With the exception of property tax, perhaps the most controversial tax in Taiwan is the capital gains tax. It distinguishes itself in the way it has been a story of stops and starts, it has never been properly implemented and nothing has ever come of all the effort put into it. All the stops and starts have been damaging for the government and the public’s faith in it.
There are three types of securities taxes.
First, there is the tax on the gains made from buying and selling securities, generally known as the capital gains tax. This includes the tax on gains made from the first time shares are sold on the market, referred to as the initial public offering (IPO) tax.
Second, there is the tax on cash or stock dividends generated by share holdings within a portfolio, which is included as part of the overall income tax.
Third, there is securities transactions tax, also known as stamp duty.
There have been at least three attempts to levy a capital gains tax in Taiwan since a centralized trading market was established.
The first attempt was, according to former head of the Industrial Development Bureau Wang Ya-kang (汪雅康), scrapped at the time because of a slew of technical problems and was replaced in amended form, incorporated as part of a securities transactions tax. This was a practical arrangement that made a significant contribution to the stock market and tax revenue.
Then, in September 1988, the Ministry of Finance announced that it was planning to levy a capital gains tax the following year.
The market reacted to this news by closing limit down for the next 19 days, even though the government halved the securities transactions tax after the new tax was implemented in an attempt to soften the blow.
The result of this attempt was a return to square one, scrapping the tax on income from stock in non-listed companies in the process.
The third attempt at a capital gains tax was the reintroduction of the tax through legislation passed in April 2012.
The tax included a rather unique clause that placed a lid on levying the tax if the TAIEX fell below a 8,500-point threshold, which gave a strong impression that this tax was not yet ready for implementation.
Sure enough, in June 2013, the law was revised to include the similarly curious “big investors clause,” according to which, a 0.1 percent tax would be levied on the portion of investments of big investors that exceeded NT$1 billion (US$30.63 million) in a year. Legislators appear to have a blind spot when it comes to this tax.
Consider some of the problems.
First, with the exception of the UK, all of the major nations in the world that levy a capital gains tax have, at different times, did not levy a securities transactions tax.
Second, all of the nations that levy a capital gains tax have measures in place to offset losses.
In Japan, investors can carry capital gains forward for up to three years and use them to offset losses for the next three years. The tax rate is levied as separate taxation, that is, at a rate of 15 percent, with an additional 5 percent residence tax. However, Japan does not levy a securities transactions tax.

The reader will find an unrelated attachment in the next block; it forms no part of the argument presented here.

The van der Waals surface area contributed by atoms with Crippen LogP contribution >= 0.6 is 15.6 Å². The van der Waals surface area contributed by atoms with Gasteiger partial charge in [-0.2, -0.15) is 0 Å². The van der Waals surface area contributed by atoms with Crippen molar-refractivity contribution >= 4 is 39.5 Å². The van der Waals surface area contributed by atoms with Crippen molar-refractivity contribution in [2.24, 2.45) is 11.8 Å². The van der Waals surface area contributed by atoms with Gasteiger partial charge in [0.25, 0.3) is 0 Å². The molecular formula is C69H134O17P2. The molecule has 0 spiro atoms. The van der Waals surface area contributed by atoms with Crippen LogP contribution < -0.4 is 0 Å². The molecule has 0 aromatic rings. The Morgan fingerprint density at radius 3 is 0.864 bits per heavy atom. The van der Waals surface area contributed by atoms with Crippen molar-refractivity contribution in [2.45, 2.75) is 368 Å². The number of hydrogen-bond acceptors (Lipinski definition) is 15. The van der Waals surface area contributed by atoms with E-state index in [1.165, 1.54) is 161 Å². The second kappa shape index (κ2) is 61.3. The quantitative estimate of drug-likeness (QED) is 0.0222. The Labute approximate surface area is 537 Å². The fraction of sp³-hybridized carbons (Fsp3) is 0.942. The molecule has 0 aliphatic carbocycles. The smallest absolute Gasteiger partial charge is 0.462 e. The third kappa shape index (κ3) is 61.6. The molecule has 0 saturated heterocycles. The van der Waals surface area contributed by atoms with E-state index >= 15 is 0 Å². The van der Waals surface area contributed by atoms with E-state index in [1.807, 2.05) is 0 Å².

The US does not levy a securities transactions tax, either, but it does levy a capital gains tax of between zero and 39.6 percent, depending on the length of time the securities were held and the tax bracket the individual is in.
It also allows losses to be carried forward to subsequent years. The nominal top corporate tax rate is quite high at 35 percent, but it can be offset toward losses for the following three years.
South Korea only levies capital gains tax on major shareholders with stock holdings of more than 3 percent of a company, and the South Korean government is not concerned with investors making large volume transactions.
In Hong Kong and Singapore, capital gains tax does not really exist. In Hong Kong, both parties to a transaction are subject to a transactions tax of 0.1 percent, whereas transactions are tax exempt in Singapore.
It is evident that there exists a problem in levying a capital gains tax in Taiwan.
First, the government wants to be seen to be levying a capital gains tax, which seems to be a fair and just way to obtain tax revenue, but at the same time, is reluctant to scrap its beloved tax on securities transactions.
Second, it discriminates against big investors, a rare thing anywhere in the world.
Third, it does not want to give serious consideration to allowing gains to be offset against future losses for a certain number of years.
Finally, taxes should of course be levied on IPO income. This tax was removed in connection to a 1989 tax reform, and it would only be reasonable to now introduce a minimum tax.
Those who advocate taxation according to the ability to pay as a sign of fairness and justice should take a look at how much revenue European nations, the US and Japan have received from their capital gains tax over the past decade.
If they, like Taiwan, could have tax revenues upward of NT$100 billion every year from their capital gains tax, they probably would not hesitate to abandon demands that the capital gains tax meet fairness and justice requirements.
Schive Chi, a former minister without portfolio and chairman of Taiwan Stock Exchange Corp, is a visiting professor at Shih Hsin University.
Translated by Paul Cooper and Perry Svensson
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